# What are side-effects?

This is an episode of Thoughts on Functional Programming, a podcast by Eric Normand.

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In functional programming, people often use the term side-effect. But what does it mean? Side-effect is any external effect a function has besides its return value.

## Transcript

Eric Normand: What is a side effect? Hi, my name is Eric Normand. These are my thoughts on functional programming. If you like what you hear, please hit subscribe.

What is a side effect? This is a very important concept in functional programming. Side effects are anything that is outside of the scope of a normal pure function, otherwise known as a mathematical function.

If you remember from high school algebra, a mathematical function maps the domain to the range. It maps the arguments to the return value as we would say as programmers. It is a mapping that is timeless, meaning it doesn't matter when it's run.

It's not having an effect on the world. It's a mapping just by definition. It just maps this to that. We do that a lot with our functions. We write a function that takes X and doubles it, and it returns that doubling.

Every time we call it with three, we're going to get six, every time. It's not dependent on anything outside of the argument that we pass it. Imagine a function that has some other influence over that answer.

Or imagine every time we call this function, something happens in the world. You could imagine that number six getting written to a file or getting sent over the network stored in a database or logged to disk, printed onto the screen.

Now, it's not timeless. Now, it's not really this relationship between inputs and outputs. It's a relationship between inputs and outputs with something else happening, which is called the side effect.

You call this to get the number six out, but something else happens that maybe you didn't know about, maybe you didn't want it to happen, or maybe that's exactly what you wanted to happen. You don't even care about the return value.

In functional programming, we call that a side effect. It's a side effect as opposed to just an effect. The term is used loosely. As these terms go, it's complicated. The term is used loosely, but in general it's used to say that this isn't the main reason to call this thing.

The main reason to call double is to get six out when you pass in three. This other thing happens, too, so it's a side effect. You could call them effects. If you have the print function that prints to the console, it doesn't have a return value really.

It's really weird to call it a side effect, but people do. They use the term loosely, like I said. In functional programming, we try to isolate those effects. Separate them out from the mathematical functions.

Double is a perfectly good mathematical function. You could write it once and use it for the rest of your life. Maybe you want to optimize it or something, but it's going to work forever, regardless of context.

It's something that you could put into a utility library and basically never touch again. Your context of where things are running, maybe you don't want to print it, maybe your log system changes, maybe the database you're going to store it in changes, all that stuff is way less timeless than this relationship between the argument and the output.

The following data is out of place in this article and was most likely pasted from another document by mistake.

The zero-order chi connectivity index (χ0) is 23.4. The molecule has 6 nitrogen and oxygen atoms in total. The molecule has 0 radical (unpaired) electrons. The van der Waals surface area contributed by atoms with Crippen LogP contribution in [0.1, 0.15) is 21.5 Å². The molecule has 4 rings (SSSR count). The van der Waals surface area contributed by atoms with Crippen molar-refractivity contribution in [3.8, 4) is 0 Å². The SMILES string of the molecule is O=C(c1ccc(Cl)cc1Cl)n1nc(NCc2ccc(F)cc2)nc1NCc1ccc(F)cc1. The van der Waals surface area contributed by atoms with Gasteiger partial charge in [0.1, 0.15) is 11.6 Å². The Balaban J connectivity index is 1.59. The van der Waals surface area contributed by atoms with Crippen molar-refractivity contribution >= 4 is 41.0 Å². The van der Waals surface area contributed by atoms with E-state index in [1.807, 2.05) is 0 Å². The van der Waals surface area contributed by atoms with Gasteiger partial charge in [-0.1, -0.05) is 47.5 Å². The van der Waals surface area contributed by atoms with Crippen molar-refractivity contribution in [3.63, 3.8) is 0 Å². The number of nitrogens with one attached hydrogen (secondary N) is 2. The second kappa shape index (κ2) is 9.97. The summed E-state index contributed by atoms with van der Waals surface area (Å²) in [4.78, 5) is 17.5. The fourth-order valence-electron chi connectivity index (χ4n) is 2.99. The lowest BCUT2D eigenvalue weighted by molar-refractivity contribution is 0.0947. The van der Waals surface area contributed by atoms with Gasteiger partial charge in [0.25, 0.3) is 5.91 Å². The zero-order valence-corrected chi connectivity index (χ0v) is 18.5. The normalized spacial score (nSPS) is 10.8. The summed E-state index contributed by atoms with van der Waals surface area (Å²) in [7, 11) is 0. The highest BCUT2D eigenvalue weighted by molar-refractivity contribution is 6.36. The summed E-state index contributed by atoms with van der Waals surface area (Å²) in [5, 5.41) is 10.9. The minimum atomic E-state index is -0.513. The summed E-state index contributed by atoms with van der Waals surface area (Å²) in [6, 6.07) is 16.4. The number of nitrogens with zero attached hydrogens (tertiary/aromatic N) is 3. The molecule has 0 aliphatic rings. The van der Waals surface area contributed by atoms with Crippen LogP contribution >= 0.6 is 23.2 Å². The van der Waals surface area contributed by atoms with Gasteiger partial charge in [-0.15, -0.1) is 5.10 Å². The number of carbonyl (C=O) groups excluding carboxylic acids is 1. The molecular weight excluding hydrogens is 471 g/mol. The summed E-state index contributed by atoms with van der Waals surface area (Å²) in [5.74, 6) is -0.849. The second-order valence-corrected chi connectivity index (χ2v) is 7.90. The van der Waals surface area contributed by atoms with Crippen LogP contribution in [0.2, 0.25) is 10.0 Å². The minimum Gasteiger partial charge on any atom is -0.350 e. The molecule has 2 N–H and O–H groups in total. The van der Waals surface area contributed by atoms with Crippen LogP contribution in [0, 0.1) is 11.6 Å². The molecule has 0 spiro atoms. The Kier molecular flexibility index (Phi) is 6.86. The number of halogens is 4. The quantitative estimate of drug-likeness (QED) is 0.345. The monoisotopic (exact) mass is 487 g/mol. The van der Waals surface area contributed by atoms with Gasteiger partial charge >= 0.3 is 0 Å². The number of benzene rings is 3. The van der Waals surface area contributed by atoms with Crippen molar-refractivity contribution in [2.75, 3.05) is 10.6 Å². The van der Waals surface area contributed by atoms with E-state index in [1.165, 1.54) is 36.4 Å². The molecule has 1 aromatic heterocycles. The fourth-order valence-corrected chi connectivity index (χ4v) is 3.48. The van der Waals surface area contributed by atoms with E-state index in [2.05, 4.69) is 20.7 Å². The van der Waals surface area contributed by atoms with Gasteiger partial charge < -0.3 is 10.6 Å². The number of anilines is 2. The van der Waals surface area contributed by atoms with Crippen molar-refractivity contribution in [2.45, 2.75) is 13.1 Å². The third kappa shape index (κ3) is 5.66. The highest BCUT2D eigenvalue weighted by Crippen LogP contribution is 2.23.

There's a good reason to separate that out. Timeless stuff, it changes less often. It's easier to test. It's easier to debug. Imagine testing this thing. If you're going to test a function, you're going it run it multiple times with different inputs.

You're going to test easy cases, some hard cases. Maybe you just put it through its paces and you test a hundred, a thousand cases. Imagine if it was writing to disk or hitting the database.

If it's hitting the database, you have to make sure the database is running. If you are writing to a file, you got to make sure the file exists and is open. Your test become a lot more complicated.

Whereas this easy return value function, it's all it does. It's all in outputs. That's so easy to test, so easy. That's one of the reasons why we like to isolate them. The hard stuff in programming where most of our bugs come from is all having an effect outside of itself.

All the writing to disk, the sending a message over the network, the reading from the database, the drawing stuff on the screen, all of that stuff is hard. Responding to user input. This is where the complexity lies.

As much as possible, we want our code to not depend on that. You need to do all those things. That's why we run our software but if you can isolate those things and manage them...You isolate them so that you can manage them. Whereas all this other stuff that's just calculations, that's just functions in the mathematical sense, all of that stuff doesn't need managing in the same way. It's way easier.

This has been me talking and rambling on about side effects. The term, is it good or not? I don't know. People use it. I don't really like the term, but I'll use it just to be understood. I would prefer something like an action or an effect. Effect is way better.

Just know what it means. It's important to know what it means to be involved in the discussion. You can get in touch with me. Speaking of discussion, I love to talk on Twitter, have conversations. I'm @ericnormand.

If you want to email me, I love that kind of discussion, too. We can get into longer discussions. You can email me at eric@lispcast.com. I'm trying to get into LinkedIn. If you're on LinkedIn and you like that stuff, find me there. Awesome! See you later.